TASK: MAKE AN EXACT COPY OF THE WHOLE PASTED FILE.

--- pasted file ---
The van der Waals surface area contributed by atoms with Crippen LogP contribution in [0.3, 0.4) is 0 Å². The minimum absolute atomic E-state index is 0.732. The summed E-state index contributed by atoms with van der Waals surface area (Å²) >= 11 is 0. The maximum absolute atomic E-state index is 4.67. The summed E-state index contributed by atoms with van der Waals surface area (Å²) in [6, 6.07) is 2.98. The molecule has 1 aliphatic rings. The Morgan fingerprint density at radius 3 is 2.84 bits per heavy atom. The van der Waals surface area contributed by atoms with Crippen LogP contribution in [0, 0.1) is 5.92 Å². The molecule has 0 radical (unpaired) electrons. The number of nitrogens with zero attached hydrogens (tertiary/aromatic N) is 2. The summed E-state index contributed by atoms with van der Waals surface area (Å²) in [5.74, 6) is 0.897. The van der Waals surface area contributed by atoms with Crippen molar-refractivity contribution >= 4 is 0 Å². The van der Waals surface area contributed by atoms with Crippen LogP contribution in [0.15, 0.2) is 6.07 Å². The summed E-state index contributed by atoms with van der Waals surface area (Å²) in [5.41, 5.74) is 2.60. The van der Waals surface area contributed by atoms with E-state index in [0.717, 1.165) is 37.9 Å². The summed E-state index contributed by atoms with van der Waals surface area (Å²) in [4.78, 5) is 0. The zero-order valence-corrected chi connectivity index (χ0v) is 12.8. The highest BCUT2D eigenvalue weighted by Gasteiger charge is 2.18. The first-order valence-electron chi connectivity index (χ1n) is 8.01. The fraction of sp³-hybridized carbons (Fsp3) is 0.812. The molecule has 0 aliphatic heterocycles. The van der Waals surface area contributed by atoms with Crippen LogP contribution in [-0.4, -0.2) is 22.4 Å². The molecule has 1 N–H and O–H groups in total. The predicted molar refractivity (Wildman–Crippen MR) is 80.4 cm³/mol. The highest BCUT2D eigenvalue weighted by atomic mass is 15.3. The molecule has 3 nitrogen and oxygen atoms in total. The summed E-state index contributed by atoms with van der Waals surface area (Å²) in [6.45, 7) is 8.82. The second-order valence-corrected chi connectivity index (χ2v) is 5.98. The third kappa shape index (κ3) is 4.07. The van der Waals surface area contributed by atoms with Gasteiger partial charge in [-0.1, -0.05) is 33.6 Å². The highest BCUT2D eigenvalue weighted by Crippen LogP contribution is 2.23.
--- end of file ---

The van der Waals surface area contributed by atoms with Crippen LogP contribution in [0.3, 0.4) is 0 Å². The minimum absolute atomic E-state index is 0.732. The summed E-state index contributed by atoms with van der Waals surface area (Å²) >= 11 is 0. The maximum absolute atomic E-state index is 4.67. The summed E-state index contributed by atoms with van der Waals surface area (Å²) in [6, 6.07) is 2.98. The molecule has 1 aliphatic rings. The Morgan fingerprint density at radius 3 is 2.84 bits per heavy atom. The van der Waals surface area contributed by atoms with Crippen LogP contribution in [0, 0.1) is 5.92 Å². The molecule has 0 radical (unpaired) electrons. The number of nitrogens with zero attached hydrogens (tertiary/aromatic N) is 2. The summed E-state index contributed by atoms with van der Waals surface area (Å²) in [5.74, 6) is 0.897. The van der Waals surface area contributed by atoms with Crippen molar-refractivity contribution >= 4 is 0 Å². The van der Waals surface area contributed by atoms with Crippen LogP contribution in [0.15, 0.2) is 6.07 Å². The summed E-state index contributed by atoms with van der Waals surface area (Å²) in [5.41, 5.74) is 2.60. The van der Waals surface area contributed by atoms with E-state index in [0.717, 1.165) is 37.9 Å². The summed E-state index contributed by atoms with van der Waals surface area (Å²) in [4.78, 5) is 0. The zero-order valence-corrected chi connectivity index (χ0v) is 12.8. The highest BCUT2D eigenvalue weighted by Gasteiger charge is 2.18. The first-order valence-electron chi connectivity index (χ1n) is 8.01. The fraction of sp³-hybridized carbons (Fsp3) is 0.812. The molecule has 0 aliphatic heterocycles. The van der Waals surface area contributed by atoms with Crippen LogP contribution in [-0.4, -0.2) is 22.4 Å². The molecule has 1 N–H and O–H groups in total. The predicted molar refractivity (Wildman–Crippen MR) is 80.4 cm³/mol. The highest BCUT2D eigenvalue weighted by atomic mass is 15.3. The molecule has 3 nitrogen and oxygen atoms in total. The summed E-state index contributed by atoms with van der Waals surface area (Å²) in [6.45, 7) is 8.82. The second-order valence-corrected chi connectivity index (χ2v) is 5.98. The third kappa shape index (κ3) is 4.07. The van der Waals surface area contributed by atoms with Gasteiger partial charge in [-0.1, -0.05) is 33.6 Å². The highest BCUT2D eigenvalue weighted by Crippen LogP contribution is 2.23.